Just once, I had a drill some holes in a piece of titanium alloy and expected it would be hard work. It actually quite drilled easily with a cobalt drill.

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Old 2nd Mar 2019, 9:04 pm   #28
rontech
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Default Re: Drill bits

I try to avoid the use of a centre "pop" to locate a drilling position. I fit a small lathe type centre bit into a pillar drill. These bits have very short small point at the tip of a thick

( 1/4" or so ) shank and do not "wander"
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Old 2nd Mar 2019, 9:27 pm   #29
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Default Re: Drill bits

Centre punching is part of the marking out process so that the hole is drilled in the right place. It's difficult to feed a drill down to the precise interscection of two scribed lines, but very easy to centre punch the intersection and feed into that. Just rest the centre punch in one scribed line and slide it along until you feel it drop into the other one.

If you're not going to use a centre punch it's better if you use a proper spotting drill, which is what I use in my CNC milling machine.

Centre drills are intended for drilling centres in lathe work pieces intended to be mounted between centres. All to easy to break in my opinion unless your lathe has a lever feed tail stock. A screw fed tail stock is like using a screw type car jack and has no "feel".
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Old 2nd Mar 2019, 10:42 pm   #30
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Default Re: Drill bits

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Originally Posted by Station X View Post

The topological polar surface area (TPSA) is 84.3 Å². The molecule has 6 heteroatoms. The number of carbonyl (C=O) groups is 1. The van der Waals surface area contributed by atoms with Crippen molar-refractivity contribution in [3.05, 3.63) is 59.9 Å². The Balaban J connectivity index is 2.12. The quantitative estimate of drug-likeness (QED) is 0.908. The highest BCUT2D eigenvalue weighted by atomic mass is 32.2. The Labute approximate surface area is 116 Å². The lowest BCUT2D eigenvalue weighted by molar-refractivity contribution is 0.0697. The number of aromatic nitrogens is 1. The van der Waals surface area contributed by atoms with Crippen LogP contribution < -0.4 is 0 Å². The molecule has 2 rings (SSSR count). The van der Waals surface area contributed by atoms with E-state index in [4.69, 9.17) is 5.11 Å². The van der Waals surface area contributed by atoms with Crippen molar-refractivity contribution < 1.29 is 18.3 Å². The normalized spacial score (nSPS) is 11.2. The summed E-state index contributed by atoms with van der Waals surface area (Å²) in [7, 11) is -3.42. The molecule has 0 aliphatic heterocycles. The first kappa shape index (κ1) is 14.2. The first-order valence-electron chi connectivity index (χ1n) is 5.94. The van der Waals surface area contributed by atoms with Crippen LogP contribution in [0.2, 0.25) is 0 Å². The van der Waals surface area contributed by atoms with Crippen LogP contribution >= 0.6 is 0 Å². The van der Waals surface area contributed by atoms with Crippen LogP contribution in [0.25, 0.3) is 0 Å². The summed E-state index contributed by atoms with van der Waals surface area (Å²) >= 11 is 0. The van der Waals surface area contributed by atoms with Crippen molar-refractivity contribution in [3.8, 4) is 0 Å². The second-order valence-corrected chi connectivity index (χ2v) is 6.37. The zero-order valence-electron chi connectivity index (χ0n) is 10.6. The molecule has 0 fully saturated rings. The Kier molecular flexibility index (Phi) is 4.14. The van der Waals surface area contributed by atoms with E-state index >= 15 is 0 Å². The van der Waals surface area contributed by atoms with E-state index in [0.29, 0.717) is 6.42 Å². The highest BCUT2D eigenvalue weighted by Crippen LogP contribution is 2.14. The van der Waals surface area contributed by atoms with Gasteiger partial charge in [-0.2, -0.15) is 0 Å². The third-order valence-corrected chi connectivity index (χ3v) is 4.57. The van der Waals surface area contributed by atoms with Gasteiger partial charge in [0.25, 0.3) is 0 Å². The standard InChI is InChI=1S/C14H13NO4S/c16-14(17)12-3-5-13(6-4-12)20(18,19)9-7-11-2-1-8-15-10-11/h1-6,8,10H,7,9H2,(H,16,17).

Centre drills are intended for drilling centres in lathe work pieces intended to be mounted between centres. All to easy to break in my opinion unless your lathe has a lever feed tail stock. A screw fed tail stock is like using a screw type car jack and has no "feel".
Don`t really agree with this, my Myford ML7 has plenty of "feel" with the screw feed tailstock -I`m pretty used to it after 45 rears and have only broken a couple of (small) centre drills in all that time.

I sometimes use a small centre drill for starting 3.8 mm holes in front panels - gives more accurate results than going straight in with the finished size.
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Old 2nd Mar 2019, 11:12 pm   #31
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Default Re: Drill bits

We all have our own ways of doing things and so long as it works for us that's fine. This is a hobby and we're not aiming for max production rate.

My late father's Myford Super 7 had a lever feed tail stock for drilling and it was a joy to use when drilling small diameter holes. You could feel directly how the drill was cutting and pecking to clear chips was easy.

The worst thing about breaking a centre drill is that unless you have something like a spark eroder to get the tip out, you have to scrap the workpiece.
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Old 2nd Mar 2019, 11:31 pm   #32
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Talking Re: Drill bits

I always prefer to use micro radium tipped drills for non porous surfaces. Mind you I had to attend the special training seminar at Goon show HQ to qualify
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Old 3rd Mar 2019, 12:48 am   #33
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Default Re: Drill bits

One of the reasons I mentioned these was that there's a fw small size ( PCB EVEN) sized drills in th box. We all know just how tough PCB are on bits ( specially fibre boards), si I thought that Titqnium might last a bit longer. But for those that prfer HSS, Aldi also do a set of HSS bits, with each set containing a good few 1/2mm bits.